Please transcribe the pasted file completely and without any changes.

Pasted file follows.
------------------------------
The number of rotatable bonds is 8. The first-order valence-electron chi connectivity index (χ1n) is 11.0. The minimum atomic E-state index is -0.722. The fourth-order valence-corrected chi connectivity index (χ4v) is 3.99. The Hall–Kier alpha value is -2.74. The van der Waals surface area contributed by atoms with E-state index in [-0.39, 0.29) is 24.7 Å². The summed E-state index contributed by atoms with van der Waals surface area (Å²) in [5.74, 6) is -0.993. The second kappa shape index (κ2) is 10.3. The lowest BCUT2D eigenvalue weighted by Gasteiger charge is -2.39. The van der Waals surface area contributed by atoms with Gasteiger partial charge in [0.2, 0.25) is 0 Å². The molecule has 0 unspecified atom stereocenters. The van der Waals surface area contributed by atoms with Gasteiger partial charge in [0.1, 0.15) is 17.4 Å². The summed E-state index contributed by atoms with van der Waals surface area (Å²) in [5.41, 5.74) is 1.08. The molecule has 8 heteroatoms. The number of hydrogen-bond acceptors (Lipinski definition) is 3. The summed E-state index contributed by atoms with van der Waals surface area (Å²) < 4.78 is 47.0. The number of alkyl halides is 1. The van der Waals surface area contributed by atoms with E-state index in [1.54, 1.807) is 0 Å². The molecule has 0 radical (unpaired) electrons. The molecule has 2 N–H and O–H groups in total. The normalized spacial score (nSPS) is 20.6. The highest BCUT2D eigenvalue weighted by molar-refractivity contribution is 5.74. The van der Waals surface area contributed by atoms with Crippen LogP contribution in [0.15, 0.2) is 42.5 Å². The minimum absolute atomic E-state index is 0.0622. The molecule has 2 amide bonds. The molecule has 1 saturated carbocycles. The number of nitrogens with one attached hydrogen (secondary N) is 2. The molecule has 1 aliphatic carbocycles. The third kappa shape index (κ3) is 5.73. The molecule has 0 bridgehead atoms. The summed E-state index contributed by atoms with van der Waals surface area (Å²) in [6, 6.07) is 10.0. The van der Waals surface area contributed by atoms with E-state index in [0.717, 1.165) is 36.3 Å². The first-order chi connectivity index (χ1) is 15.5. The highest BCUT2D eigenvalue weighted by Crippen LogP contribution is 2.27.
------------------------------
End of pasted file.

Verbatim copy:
The number of rotatable bonds is 8. The first-order valence-electron chi connectivity index (χ1n) is 11.0. The minimum atomic E-state index is -0.722. The fourth-order valence-corrected chi connectivity index (χ4v) is 3.99. The Hall–Kier alpha value is -2.74. The van der Waals surface area contributed by atoms with E-state index in [-0.39, 0.29) is 24.7 Å². The summed E-state index contributed by atoms with van der Waals surface area (Å²) in [5.74, 6) is -0.993. The second kappa shape index (κ2) is 10.3. The lowest BCUT2D eigenvalue weighted by Gasteiger charge is -2.39. The van der Waals surface area contributed by atoms with Gasteiger partial charge in [0.2, 0.25) is 0 Å². The molecule has 0 unspecified atom stereocenters. The van der Waals surface area contributed by atoms with Gasteiger partial charge in [0.1, 0.15) is 17.4 Å². The summed E-state index contributed by atoms with van der Waals surface area (Å²) in [5.41, 5.74) is 1.08. The molecule has 8 heteroatoms. The number of hydrogen-bond acceptors (Lipinski definition) is 3. The summed E-state index contributed by atoms with van der Waals surface area (Å²) < 4.78 is 47.0. The number of alkyl halides is 1. The van der Waals surface area contributed by atoms with E-state index in [1.54, 1.807) is 0 Å². The molecule has 0 radical (unpaired) electrons. The molecule has 2 N–H and O–H groups in total. The normalized spacial score (nSPS) is 20.6. The highest BCUT2D eigenvalue weighted by molar-refractivity contribution is 5.74. The van der Waals surface area contributed by atoms with Crippen LogP contribution in [0.15, 0.2) is 42.5 Å². The minimum absolute atomic E-state index is 0.0622. The molecule has 2 amide bonds. The molecule has 1 saturated carbocycles. The number of nitrogens with one attached hydrogen (secondary N) is 2. The molecule has 1 aliphatic carbocycles. The third kappa shape index (κ3) is 5.73. The molecule has 0 bridgehead atoms. The summed E-state index contributed by atoms with van der Waals surface area (Å²) in [6, 6.07) is 10.0. The van der Waals surface area contributed by atoms with E-state index in [0.717, 1.165) is 36.3 Å². The first-order chi connectivity index (χ1) is 15.5. The highest BCUT2D eigenvalue weighted by Crippen LogP contribution is 2.27.